Rachel Fieldhouse


Mon, 10 Jan, 2022

Let him out: Judge makes huge call over Djokovic detention

Let him out: Judge makes huge call over Djokovic detention

Novak Djokovic’s legal battle to remain in the country for the Australian Open later this month has begun, seeing the tennis champion leave immigration detention at the Park Hotel.

Djokovic has captured international attention after his Australian visa was cancelled, prompting protests outside the hotel where he has been detained as well as in his home country of Serbia.

In a submission to the Federal Circuit Court, Djokovic’s lawyers said he had been infected with COVID-19 in December, which served as the basis for his medical exemption to enter the country while unvaccinated.

However, there has been confusion over whether contracting the virus in the past six months was a sufficient reason to receive an exemption.

During his hearing on Monday afternoon, ongoing issues with the live stream have meant Djokovic has been unable to watch the proceedings from the hotel.

As a result, Federal Circuit Judge Anthony Kelly made an order that Djokovic be allowed to leave the hotel so he can view the hearing at another location.

“The respondent, by her servants or agents, including the Australian Border Force, take all steps and do all things as may be necessary to bring the applicant to premises as specified by the applicant’s solicitors on Monday, 10 January 2022 (and each day thereafter, including upon the delivery of judgement), to permit him to remain there until the conclusion of each hearing and to secure his safe return to detention upon the conclusion of each hearing,” the order read.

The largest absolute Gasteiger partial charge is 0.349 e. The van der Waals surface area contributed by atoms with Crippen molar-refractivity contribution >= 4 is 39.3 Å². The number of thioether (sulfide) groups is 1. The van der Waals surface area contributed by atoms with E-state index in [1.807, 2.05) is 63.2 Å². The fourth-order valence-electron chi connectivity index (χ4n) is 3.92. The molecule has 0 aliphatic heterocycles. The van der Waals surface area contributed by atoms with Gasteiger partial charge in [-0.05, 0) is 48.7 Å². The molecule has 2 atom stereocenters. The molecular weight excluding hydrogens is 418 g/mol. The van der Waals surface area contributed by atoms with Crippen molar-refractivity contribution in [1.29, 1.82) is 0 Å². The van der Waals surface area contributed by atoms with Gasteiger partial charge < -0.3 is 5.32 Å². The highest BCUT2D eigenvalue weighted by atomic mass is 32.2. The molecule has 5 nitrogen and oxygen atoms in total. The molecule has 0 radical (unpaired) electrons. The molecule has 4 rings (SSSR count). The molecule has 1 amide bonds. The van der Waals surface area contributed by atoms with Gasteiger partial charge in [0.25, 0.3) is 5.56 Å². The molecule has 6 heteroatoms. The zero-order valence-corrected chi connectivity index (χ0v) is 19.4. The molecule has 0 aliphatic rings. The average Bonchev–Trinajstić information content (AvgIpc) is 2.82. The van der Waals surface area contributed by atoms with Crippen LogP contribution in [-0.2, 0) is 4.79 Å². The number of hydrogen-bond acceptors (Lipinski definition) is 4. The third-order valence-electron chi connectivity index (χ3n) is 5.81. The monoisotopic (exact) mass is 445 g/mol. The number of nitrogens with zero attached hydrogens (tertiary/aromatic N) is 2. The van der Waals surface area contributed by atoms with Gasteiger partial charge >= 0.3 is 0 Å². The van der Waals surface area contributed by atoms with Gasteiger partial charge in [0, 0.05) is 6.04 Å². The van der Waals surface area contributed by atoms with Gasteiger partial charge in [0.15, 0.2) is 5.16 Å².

After the live stream was overwhelmed by the number of people attempting to view proceedings, the court’s feed was paused just before midday.

Other issues included the accidental interruption of proceedings by a member of the public who joined the stream but wasn’t on mute.

“We’re in,” the person said, before being rebuked by Judge Kelly.

“Can I ask whoever is on screen to mute themselves. There is every importance that the only people who should be online with their microphones are those who are making submissions to court,” he said.

“Any other behaviour by any person who may be wishing to watch this live will produce a very real risk that the bandwidth available for this hearing will be overwhelmed and the hearing will be interrupted and that is utterly unacceptable.”

Following the interruptions, the hearing was paused until 3.15pm on Monday afternoon, before being delayed another half an hour.

Image: @djokernole (Instagram)

Our Partners